Estimating the risk of type-2 diabetes using obese-years in a contemporary population of the Framingham Study.

Pubmed ID: 27369220

Pubmed Central ID: PMC4930546

Journal: Global health action

Publication Date: June 30, 2016

Affiliation: School of Health & Social Development, Deakin University, Melbourne, Australia.

Authors: Peeters A, Abdullah A, Stoelwinder J, Wong E, Amin FA, Hanum F, Tanamas S, Wolf R

Cite As: Abdullah A, Amin FA, Hanum F, Stoelwinder J, Tanamas S, Wolf R, Wong E, Peeters A. Estimating the risk of type-2 diabetes using obese-years in a contemporary population of the Framingham Study. Glob Health Action 2016 Jun 30;9:30421. doi: 10.3402/gha.v9.30421. eCollection 2016.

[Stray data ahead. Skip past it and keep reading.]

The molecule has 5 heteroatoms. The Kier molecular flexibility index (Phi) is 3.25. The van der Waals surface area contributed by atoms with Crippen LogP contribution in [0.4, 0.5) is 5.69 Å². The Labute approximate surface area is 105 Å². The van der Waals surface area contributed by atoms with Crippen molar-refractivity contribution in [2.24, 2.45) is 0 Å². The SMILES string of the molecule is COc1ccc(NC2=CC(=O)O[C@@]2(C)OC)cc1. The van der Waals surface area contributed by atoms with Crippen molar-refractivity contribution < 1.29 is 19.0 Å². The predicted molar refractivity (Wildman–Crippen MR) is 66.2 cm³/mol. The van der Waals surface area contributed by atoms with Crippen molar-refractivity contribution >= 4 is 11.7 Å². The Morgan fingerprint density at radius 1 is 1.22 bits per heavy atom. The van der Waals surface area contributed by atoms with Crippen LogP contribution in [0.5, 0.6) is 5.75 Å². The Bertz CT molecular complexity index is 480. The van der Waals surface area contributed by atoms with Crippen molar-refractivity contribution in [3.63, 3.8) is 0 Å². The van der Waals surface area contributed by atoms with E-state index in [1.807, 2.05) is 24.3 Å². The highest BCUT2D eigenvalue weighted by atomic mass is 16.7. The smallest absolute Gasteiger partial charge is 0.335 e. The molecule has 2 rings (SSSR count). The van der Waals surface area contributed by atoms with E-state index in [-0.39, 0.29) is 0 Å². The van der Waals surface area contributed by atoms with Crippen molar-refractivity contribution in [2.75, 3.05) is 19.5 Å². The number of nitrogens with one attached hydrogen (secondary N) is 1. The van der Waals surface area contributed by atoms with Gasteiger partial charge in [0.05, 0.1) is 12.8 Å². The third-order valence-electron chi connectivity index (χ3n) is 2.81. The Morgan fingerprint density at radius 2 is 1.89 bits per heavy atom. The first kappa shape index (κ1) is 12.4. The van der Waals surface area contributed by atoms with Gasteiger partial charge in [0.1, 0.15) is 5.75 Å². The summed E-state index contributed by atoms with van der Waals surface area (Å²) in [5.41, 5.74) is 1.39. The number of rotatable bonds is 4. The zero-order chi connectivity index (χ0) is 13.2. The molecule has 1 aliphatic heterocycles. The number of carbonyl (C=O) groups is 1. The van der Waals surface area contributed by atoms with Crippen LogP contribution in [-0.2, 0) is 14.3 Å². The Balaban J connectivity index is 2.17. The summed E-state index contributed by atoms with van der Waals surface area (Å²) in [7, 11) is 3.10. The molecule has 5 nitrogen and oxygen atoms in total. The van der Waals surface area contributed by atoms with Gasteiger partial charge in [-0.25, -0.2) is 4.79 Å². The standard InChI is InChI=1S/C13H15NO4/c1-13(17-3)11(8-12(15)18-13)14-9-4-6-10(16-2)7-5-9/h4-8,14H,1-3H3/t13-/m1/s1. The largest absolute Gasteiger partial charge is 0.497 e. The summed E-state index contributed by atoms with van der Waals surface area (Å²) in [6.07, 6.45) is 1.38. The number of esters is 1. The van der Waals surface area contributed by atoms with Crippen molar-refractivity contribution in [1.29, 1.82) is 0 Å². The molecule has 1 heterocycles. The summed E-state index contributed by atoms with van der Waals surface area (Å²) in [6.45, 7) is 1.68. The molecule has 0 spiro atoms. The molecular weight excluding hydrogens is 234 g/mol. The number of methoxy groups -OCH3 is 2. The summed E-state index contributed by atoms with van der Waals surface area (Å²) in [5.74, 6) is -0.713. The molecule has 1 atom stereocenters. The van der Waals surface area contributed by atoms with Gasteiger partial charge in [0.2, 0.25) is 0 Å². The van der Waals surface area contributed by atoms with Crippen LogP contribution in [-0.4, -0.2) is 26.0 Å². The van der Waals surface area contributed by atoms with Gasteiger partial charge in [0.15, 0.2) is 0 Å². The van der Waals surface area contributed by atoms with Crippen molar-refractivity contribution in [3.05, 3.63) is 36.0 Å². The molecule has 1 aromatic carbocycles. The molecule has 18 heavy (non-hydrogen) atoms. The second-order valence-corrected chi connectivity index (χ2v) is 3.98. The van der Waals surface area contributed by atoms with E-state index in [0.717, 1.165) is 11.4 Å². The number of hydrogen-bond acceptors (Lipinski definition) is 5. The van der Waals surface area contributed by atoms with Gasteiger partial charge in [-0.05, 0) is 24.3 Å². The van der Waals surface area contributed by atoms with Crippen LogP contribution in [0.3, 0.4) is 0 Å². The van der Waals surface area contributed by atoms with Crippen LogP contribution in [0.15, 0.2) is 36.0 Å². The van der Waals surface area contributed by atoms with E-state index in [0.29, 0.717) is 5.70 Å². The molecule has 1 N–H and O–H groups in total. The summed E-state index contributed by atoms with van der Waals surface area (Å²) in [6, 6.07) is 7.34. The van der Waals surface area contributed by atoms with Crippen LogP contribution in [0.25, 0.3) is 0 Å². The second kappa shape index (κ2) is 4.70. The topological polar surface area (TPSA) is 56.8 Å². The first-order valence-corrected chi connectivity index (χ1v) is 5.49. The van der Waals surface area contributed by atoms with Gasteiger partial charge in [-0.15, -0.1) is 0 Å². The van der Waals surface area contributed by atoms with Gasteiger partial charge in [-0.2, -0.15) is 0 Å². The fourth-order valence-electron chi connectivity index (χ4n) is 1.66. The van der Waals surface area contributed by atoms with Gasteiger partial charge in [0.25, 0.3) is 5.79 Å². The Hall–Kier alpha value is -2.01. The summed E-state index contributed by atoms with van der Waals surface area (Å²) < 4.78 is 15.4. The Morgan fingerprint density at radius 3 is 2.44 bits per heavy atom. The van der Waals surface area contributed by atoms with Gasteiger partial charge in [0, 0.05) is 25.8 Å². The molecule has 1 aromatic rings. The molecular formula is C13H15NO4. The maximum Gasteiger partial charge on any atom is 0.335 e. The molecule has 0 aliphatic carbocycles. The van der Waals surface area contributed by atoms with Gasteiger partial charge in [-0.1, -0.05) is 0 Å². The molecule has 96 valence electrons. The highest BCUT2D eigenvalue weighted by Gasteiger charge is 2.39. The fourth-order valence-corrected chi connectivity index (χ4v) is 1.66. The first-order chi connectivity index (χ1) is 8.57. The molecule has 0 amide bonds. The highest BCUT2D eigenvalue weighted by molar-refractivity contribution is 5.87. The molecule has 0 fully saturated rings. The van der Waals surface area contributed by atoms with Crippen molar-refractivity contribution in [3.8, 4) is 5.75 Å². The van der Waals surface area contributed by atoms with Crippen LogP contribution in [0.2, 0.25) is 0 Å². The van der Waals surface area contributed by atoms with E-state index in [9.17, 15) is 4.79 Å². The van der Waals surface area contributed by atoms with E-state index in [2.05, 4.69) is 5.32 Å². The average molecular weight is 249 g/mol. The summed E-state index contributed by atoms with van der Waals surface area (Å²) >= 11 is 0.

BACKGROUND: We have recently demonstrated that an obese-years construct is a better predictor of the risk of diabetes than the severity of body weight alone. However, these risk estimates were derived from a population cohort study initiated in 1948 that might not apply to the current population. OBJECTIVE: To validate an obese-years construct in estimating the risk of type-2 diabetes in a more contemporary cohort study. DESIGN: A total of 5,132 participants of the Framingham Offspring Study, initiated in 1972, were followed up for 45 years. Body mass index (BMI) above 29 kg/m(2) was multiplied by the number of years lived with obesity at that BMI to define the number of obese-years. Time-dependent Cox regression was used to explore the association. RESULTS: The risk of type-2 diabetes increased significantly with increase in obese-years. Adjusted hazard ratios increased by 6% (95% CI: 5-7%) per additional 10 points of obese-years. This ratio was observed to be similar in both men and women, but was 4% higher in current smokers than in never/ex-smokers. The Akaike Information Criterion confirmed that the Cox regression model with the obese-years construct was a stronger predictor of the risk of diabetes than a model including either BMI or the duration of obesity alone. CONCLUSIONS: In a contemporary cohort population, it was confirmed that the obese-years construct is strongly associated with an increased risk of type-2 diabetes. This suggests that both severity and the duration of obesity should be considered in future estimations of the burden of disease associated with obesity.